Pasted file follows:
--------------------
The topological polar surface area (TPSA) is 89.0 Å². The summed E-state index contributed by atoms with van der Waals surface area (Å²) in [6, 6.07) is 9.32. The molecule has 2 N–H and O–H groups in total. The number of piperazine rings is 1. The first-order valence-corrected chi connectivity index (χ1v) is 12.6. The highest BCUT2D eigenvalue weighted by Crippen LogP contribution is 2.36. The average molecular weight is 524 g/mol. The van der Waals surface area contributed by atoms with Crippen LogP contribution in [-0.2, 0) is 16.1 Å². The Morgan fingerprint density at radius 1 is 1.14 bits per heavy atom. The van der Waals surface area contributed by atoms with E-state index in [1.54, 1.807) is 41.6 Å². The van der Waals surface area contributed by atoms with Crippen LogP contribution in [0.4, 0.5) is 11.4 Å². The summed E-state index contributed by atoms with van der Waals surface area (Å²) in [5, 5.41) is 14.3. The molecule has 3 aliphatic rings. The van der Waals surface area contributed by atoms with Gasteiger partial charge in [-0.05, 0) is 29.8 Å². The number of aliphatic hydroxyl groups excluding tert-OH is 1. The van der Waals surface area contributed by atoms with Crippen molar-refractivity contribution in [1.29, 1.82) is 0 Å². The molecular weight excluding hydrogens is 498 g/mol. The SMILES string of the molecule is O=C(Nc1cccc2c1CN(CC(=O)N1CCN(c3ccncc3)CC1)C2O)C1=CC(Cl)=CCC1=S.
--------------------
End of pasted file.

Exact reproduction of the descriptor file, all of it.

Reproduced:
The topological polar surface area (TPSA) is 89.0 Å². The summed E-state index contributed by atoms with van der Waals surface area (Å²) in [6, 6.07) is 9.32. The molecule has 2 N–H and O–H groups in total. The number of piperazine rings is 1. The first-order valence-corrected chi connectivity index (χ1v) is 12.6. The highest BCUT2D eigenvalue weighted by Crippen LogP contribution is 2.36. The average molecular weight is 524 g/mol. The van der Waals surface area contributed by atoms with Crippen LogP contribution in [-0.2, 0) is 16.1 Å². The Morgan fingerprint density at radius 1 is 1.14 bits per heavy atom. The van der Waals surface area contributed by atoms with E-state index in [1.54, 1.807) is 41.6 Å². The van der Waals surface area contributed by atoms with Crippen LogP contribution in [0.4, 0.5) is 11.4 Å². The summed E-state index contributed by atoms with van der Waals surface area (Å²) in [5, 5.41) is 14.3. The molecule has 3 aliphatic rings. The van der Waals surface area contributed by atoms with Gasteiger partial charge in [-0.05, 0) is 29.8 Å². The number of aliphatic hydroxyl groups excluding tert-OH is 1. The van der Waals surface area contributed by atoms with Crippen molar-refractivity contribution in [1.29, 1.82) is 0 Å². The molecular weight excluding hydrogens is 498 g/mol. The SMILES string of the molecule is O=C(Nc1cccc2c1CN(CC(=O)N1CCN(c3ccncc3)CC1)C2O)C1=CC(Cl)=CCC1=S.